How to Make an X-Shaped Wood Magazine Rack
X marks the perfect spot for your stack of must-reads.
Would you believe that this open shelf is made using a single 1’ x 4’ board? Make it today, and use it as your couch-side catch-all to keep books and magazines organized and within reach. We’ll show you how you can make one – it’s an easy DIY project for beginner woodworkers, and a pretty one that you'll definitely hang onto.
- 12" x 48" x 1” board
- circular saw
- coping saw or scroll saw
- stain (optional)
The bookshelf will be constructed using two 24” pieces, so you will need to cut the 48" board in half. If you’re attempting this project with very little woodworking experience, know that you can make all of these cuts using a few simple hand tools. I reference using a circular saw for the big cuts throughout this tutorial and a coping saw with a fine tooth blade for the smaller, more precise cuts.
After you cut the board in two, double check to make sure that the two halves are even. Stack the boards one on top of another. If the ends don’t match up perfectly, line up one end, and use the circular saw to trim the uneven end so that the boards are the same exact length. Use a block of sandpaper to smooth every edge.
The two boards will join together hardware free with the use of a half-lap joint. To measure the placement of this joint, first check the thickness of the board. My 1x board has a real measurement of 3/4”. The 3/4” is a critical measurement to make sure that your two boards fit together tight.
To construct a half-lap joint, you’ll remove a 3/4” wide from the center of each board so that the two boards can slide together like puzzle pieces. Do this by marking the center point on the width of the board (the joint only requires you to cut half-way through the width), and then find the center point along the length of each board. Mark the center point in pencil with an “X.” If you measured the board thickness to be 3/4” like I did, transfer that measurement in pencil to the board by measuring 3/8” to the left and to the right of the “X” along the length of the board. Use a ruler to connect the measurements as shown below, and it will be more clear where you are making the cuts for your half-lap joint. Each board will have the exact same markings and measurements.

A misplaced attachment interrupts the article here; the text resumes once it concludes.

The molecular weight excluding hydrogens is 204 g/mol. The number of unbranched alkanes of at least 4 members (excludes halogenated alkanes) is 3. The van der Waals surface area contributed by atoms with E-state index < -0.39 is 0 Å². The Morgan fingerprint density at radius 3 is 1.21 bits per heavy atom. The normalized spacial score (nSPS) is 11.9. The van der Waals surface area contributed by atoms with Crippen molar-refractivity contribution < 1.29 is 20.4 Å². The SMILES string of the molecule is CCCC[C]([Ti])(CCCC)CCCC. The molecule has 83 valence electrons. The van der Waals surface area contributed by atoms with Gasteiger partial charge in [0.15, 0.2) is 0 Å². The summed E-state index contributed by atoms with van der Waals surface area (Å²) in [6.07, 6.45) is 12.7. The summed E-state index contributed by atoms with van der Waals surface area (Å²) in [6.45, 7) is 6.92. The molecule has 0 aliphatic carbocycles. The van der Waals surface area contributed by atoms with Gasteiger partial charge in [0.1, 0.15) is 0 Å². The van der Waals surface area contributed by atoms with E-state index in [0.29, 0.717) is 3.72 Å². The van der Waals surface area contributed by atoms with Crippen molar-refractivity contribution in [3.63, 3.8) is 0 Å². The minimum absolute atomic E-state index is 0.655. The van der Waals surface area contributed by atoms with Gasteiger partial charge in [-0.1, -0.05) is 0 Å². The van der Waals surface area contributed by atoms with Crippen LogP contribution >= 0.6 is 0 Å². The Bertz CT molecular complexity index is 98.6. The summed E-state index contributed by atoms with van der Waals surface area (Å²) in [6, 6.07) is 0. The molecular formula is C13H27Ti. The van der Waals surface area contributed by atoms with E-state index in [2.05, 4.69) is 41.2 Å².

Clamp one board to a work surface and use the circular saw to cut on the lines you’ve marked. Rather than cutting on the pencil line, aim the saw blade to be just within the line so that you don’t remove too much wood. You can always go back and use the saw to shave off a little more wood if the boards do not fit together, but you don’t want them loose. Repeat by clamping the second board and making the same cuts.
You’ll need to stop the circular saw when the blade reaches the end of your pencil mark – exactly half-way through the board. Use a coping saw or scroll saw to finish the cut, as the blade will cut the top of the board deeper than it has cut the bottom of the board.
The coping saw or scroll saw will also be used to reach the center of the board, so you can remove the 3/4” width of wood and complete your half-lap joint.
Dry fit the joint, and if you meet resistance – so much so that you can’t force the two pieces of wood together – trim a little more wood away. The joint should be a tight fit but not so tight that one piece is damaging the other as they slide together.
If you need to use a hammer to finish getting the two boards together with a flush joint, place a piece of scrap wood atop the joint to distribute the force and avoid damaging the edge of the boards.
Stain the finished piece, and allow it to dry in a well-ventilated area for 24 hours before you load it up with your favorite reads.
Display the new modern shelf in your home. With the “X’ facing out, it’s the perfect nook in which to store books and magazines.